Posted by: Katarzyna Mosio
The benefits of laying jewel wasps laying their eggs inside the cockroaches ensures the survival and proper nourishment of their young. It has not been observed in nature but other variants of wasps have been known to eat spiders, caterpillars, and ants so it would not be a stretch if they were to target them as well. The adaptation with the precise placement of the neurotoxins would not be as responsive on other prey than the cockroach but I would not be surprised if the neurotoxin itself had the same effects on others. The cockroach in comparison to the jewel wasp is much larger, so the yield for a successful kill is more rewarding than any other pests.Delete
Posted by "Chorryi Chin"
This is absolutely fascinating! I recently read an article that, interestingly, told a very similar story. The tarantula hawk wasp (Hymenoptera Pepsini) also performs this identical behavior. However, instead of laying their eggs inside of cockroaches, they opt for tarantulas! It makes me wonder why some insects might make better hosts for certain predatory species? Also, is this an adaptation that has exclusively been observed in wasps, or do other insects exhibit similar behaviors?ReplyDelete
Posted by "Hayley Fecko"
This is the first time i hear about this survival mechanism and reproduction! Thanks for sharing that. The venom that the jewel wasps used targets GABA receptors which are found also in humans, do you know if this insect can bite humans? Can this venom have an effect on the human nervous system or not? I think it's a big question that depends on the amount of venom injected, if the insect needle can penetrate the human skin and what is the protein structure of the venom and its effect on neuro-receptors in humans.ReplyDelete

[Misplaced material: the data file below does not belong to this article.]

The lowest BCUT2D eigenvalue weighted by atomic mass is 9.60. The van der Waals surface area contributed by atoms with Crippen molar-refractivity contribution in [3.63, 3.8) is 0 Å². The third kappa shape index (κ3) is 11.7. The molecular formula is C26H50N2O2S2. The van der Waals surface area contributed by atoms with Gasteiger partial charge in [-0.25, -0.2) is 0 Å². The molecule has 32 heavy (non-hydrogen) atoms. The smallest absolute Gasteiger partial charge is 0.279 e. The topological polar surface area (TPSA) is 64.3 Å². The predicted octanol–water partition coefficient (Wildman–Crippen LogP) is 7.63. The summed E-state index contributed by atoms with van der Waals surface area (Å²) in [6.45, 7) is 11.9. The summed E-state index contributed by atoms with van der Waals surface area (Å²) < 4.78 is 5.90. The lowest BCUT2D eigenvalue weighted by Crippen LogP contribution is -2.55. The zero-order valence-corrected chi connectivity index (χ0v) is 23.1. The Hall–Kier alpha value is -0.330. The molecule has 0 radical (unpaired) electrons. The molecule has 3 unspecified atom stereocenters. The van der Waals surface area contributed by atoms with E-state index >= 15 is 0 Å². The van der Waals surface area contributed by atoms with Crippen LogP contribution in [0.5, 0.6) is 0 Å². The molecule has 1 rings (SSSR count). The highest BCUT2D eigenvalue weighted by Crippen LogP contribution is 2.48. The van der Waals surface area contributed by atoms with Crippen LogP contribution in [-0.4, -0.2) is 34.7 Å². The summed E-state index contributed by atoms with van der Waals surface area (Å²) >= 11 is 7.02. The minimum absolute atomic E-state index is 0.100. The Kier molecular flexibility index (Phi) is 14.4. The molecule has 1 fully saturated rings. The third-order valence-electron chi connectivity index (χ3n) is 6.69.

Thanks for sharing
Posted by "Jad Imad"
This article reminds me of a very similar case. One kind of parasitic worm, Leucochloridium, can invade snails' eyes and mind control snails. The worm can "conduct" the snail to climb on a tip of a leaf, where predators like birds can easily find the snail. The worm will wriggle rapidly to attract birds to eat it. After being eaten by a bird, the worm breeds in bird's guts, and its eggs will be released with bird's feces, waiting for another snail to eat it.ReplyDelete
Posted by "Muchen Liu"
I find it very interesting how the Jewel Wasp's neurotoxin works at a smaller scale. The neurotoxin being able to open the Chloride channel when the sodium channel opens is impressive and fascinating. Are there any other types of toxins that similar wasps or even other insects have that could provide a similar effect to closing or opening channels to disrupt the pray's action potential? I know of a scorpion that has the ability to and there is even a certain type of mouse that is able to resist this kind of affect due to their own channels.ReplyDelete
Posted by "Edwin Montecinos"
One thing that I think is really cool about this mechanism is the fact that it uses dopamine (a neurotransmitter commonly used in reward-motivated behavior) as something toxic rather than pleasurable. We normally associate dopamine as something that gives us a feeling of elation but here, it is used to produce a feeling of elation as related to being under the control of another species. The reward here is death, not a pleasurable act at all.ReplyDelete
-posted by Lauren HillerDelete
This behavior is also seen in some fungi. When the spores of Cordyceps unilateralis, a fungus is inhaled by Carpenter ants, the fungi uses the ants nutrients to sprout mycelia into the ants brain to control it. Then, the fungi leads the ant to a specific part of a leaf with the perfect moisture and other conditions and letting the ant die there. Then, the fungi grows using the ants nutrients at a spot with perect conditions for its growth.ReplyDelete
Posted by Veshal Venkat